Also, U.S. jurisprudence states that the courts who take this view have expressly held that an acceptance of an offer of insurance not actually or constructively communicated to the proposer does not make a contract. Only the mailing of acceptance, it has been said, completes the contract of insurance.
The law applicable to the case is found to be the second paragraph of article 1262 of the Civil Code providing that an acceptance made by letter shall not bind the person making the offer except from the time it came to his knowledge. Also, that according to the provisional receipt, three things had to be accomplished by the insurance company before there was a contract: (1) There had to be a medical examination of the applicant; (2) there had to be approval of the application by the head office of the company; and (3) this approval had in some way to be communicated by the company to the applicant. The further admitted facts are that the head office in Montreal did accept the application, did cable the Manila office to that effect, did actually issue the policy and did actually write the letter of notification and place it in the usual channels for transmission to the addressee.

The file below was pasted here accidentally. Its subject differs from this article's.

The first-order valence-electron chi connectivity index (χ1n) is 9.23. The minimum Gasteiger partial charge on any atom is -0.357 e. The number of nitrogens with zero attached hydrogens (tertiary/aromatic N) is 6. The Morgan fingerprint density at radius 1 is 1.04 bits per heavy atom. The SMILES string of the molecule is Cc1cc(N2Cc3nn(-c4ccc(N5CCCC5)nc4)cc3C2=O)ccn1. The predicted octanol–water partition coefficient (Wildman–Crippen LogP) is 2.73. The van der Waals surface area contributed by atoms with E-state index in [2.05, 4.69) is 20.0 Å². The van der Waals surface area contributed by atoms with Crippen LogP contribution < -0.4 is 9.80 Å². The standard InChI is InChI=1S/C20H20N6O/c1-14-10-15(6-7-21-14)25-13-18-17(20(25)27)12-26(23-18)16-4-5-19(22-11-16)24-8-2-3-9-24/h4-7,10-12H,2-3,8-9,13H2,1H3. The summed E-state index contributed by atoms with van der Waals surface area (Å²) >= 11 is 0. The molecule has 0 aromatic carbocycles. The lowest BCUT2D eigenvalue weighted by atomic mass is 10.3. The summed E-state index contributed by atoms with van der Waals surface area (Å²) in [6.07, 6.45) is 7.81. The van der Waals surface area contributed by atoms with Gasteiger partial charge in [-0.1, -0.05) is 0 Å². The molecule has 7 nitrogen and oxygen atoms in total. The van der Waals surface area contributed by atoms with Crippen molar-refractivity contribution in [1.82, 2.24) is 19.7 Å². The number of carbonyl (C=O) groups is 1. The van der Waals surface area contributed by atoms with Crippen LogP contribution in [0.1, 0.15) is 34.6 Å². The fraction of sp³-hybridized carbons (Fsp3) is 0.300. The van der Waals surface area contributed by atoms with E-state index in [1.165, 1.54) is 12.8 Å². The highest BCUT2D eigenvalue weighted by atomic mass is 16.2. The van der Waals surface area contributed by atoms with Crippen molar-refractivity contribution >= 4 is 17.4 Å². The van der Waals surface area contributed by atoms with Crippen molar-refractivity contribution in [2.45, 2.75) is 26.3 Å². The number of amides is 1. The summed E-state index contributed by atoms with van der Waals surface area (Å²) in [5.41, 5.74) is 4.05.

The fact as to the letter of notification thus fails to concur with the essential elements of the general rule pertaining to the mailing and delivery of mail matter as announced by the American courts, namely, when a letter or other mail matter is addressed and mailed with postage prepaid there is a rebuttable presumption of fact that it was received by the addressee as soon as it could have been transmitted to him in the ordinary course of the mails. But if any one of these elemental facts fails to appear, it is fatal to the presumption. For instance, a letter will not be presumed to have been received by the addressee unless it is shown that it was deposited in the post-office, properly addressed and stamped.
The contract for a life annuity was not perfected because it has not been proved satisfactorily that the acceptance of the application ever came to the knowledge of the applicant.